You've seen it on our packaging and product pages, but have you ever wondered what this actually means? How is it different than other products you see with labels like "Designed in USA" or "Assembled in USA"? Are the products you buy actually made here in the United States or is this some clever marketing?
What does "Made in USA" mean?
It might seem simple enough, but what does it actually mean for a manufactured product to be designated as "Made in USA"?
The "Made in USA" label is a regulated term by the Federal Trade Commission (FTC). The FTC sets guidelines for how the label is used, and if its not used properly businesses will be fined and forced to clarify how their products are made.
To qualify for the label, this mean that "all or virtually all" or the product was made in the USA. Breaking this down further, the FTC makes it clear that "all significant parts, processing, and labor that go into the product must be of U.S. origin". That is, the product should contain no, or negligible, foreign content.
U.S. content must be disclosed on automobiles and textile, wool, and fur products. While there is no law that requires most other products sold in the U.S. to be marked or labeled "Made in USA" or have any disclosure about their amount of U.S. content, marketers and manufacturers who choose to make claims about the amount of U.S. content in their products must comply with the FTC's Made in USA policy.
Because this is a regulated term, when you see "Made in USA" from companies like Common Fibers, you know you can trust it.
What if a product was made in several different countries?
If a product was made in several different countries, and one of these countries is the U.S., companies can advertise this in what the FTC called a "Qualified Claim". There are many ways they can do this, however qualified claims may imply more domestic content than exists. As such, all claims must be truthful and substantiated.
For example, companies can meet this qualification by clearly stating how much of the product was made in the U.S. or what percentage of the content is American made. When making U.S. origin claims about specific processes or parts, all claims must clearly refer to the specific process or part, and not to the general manufacture of the product.
What about "Designed in USA", "Assembled in USA" and other labels?
As more and more people want to shop for products made in America, companies will use selective language to associate themselves with American manufacturing or imply USA origin. In many cases, companies using these terms without the explicit indication they are "Made in USA" do not qualify for the label. One would then reasonably assume either the majority of the product, or the entire product itself, is of foreign origin. This is significant especially in product segments that are highly competitive and where country of origin claims can lead to increases in sales.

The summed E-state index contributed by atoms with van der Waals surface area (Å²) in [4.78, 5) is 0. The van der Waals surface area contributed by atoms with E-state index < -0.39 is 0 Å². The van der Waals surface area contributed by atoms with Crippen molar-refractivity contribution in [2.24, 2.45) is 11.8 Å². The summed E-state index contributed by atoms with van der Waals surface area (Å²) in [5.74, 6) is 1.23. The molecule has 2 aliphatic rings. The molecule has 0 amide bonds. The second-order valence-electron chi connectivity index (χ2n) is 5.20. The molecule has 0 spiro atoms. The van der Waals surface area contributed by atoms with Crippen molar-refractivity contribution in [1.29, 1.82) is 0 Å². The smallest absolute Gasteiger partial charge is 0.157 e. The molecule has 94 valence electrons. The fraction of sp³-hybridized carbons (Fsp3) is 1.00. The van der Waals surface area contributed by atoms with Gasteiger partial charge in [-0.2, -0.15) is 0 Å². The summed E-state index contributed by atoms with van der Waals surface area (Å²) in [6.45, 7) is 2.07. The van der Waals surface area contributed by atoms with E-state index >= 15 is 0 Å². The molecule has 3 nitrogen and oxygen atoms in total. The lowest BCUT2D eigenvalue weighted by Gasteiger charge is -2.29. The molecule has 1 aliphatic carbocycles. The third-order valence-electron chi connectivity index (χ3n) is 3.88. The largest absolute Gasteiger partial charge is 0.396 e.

Some of these terms and phrases include: "Designed in USA", "Packaged in USA", "Shipped in USA", "Crafted in USA", "Created in USA", "Born in USA", and "Built in USA".
Notably, a product the includes foreign components may be called "Assembled in USA" when it's principal assembly takes place in the U.S. and the assembly is substantial. According to the FTC, for this claim to be valid, "the product's last 'substantial transformation' also should have occurred in the U.S.
This means products that are imported, packaged and shipped, or require quick assembly to put together, aren't substantial transformations and can't use this label either.
Are your Carbon Fiber Wallets Made In USA?
We are proud to manufacture our wallets and all of our hinged goods in our Seattle, WA shop. When you get one of our wallets, you can know for certain it was made here. We are truly "Designed in Seattle. Made in Seattle".
Most carbon fiber manufacturing takes place abroad, and there are many companies who sell carbon fiber wallets that use the selective language to imply U.S. origin.As we advance the market with our goods, we encourage competition, but we are clear about our origins.
Not all carbon fiber is made equal or real, there are a lot of knock-off material. Carbon fiber is also tricky to work with and many companies don't have the knowledge, facilities, or quality control to create great carbon fiber products. If you have questions, don’t hesitate to contact us we are here to help!
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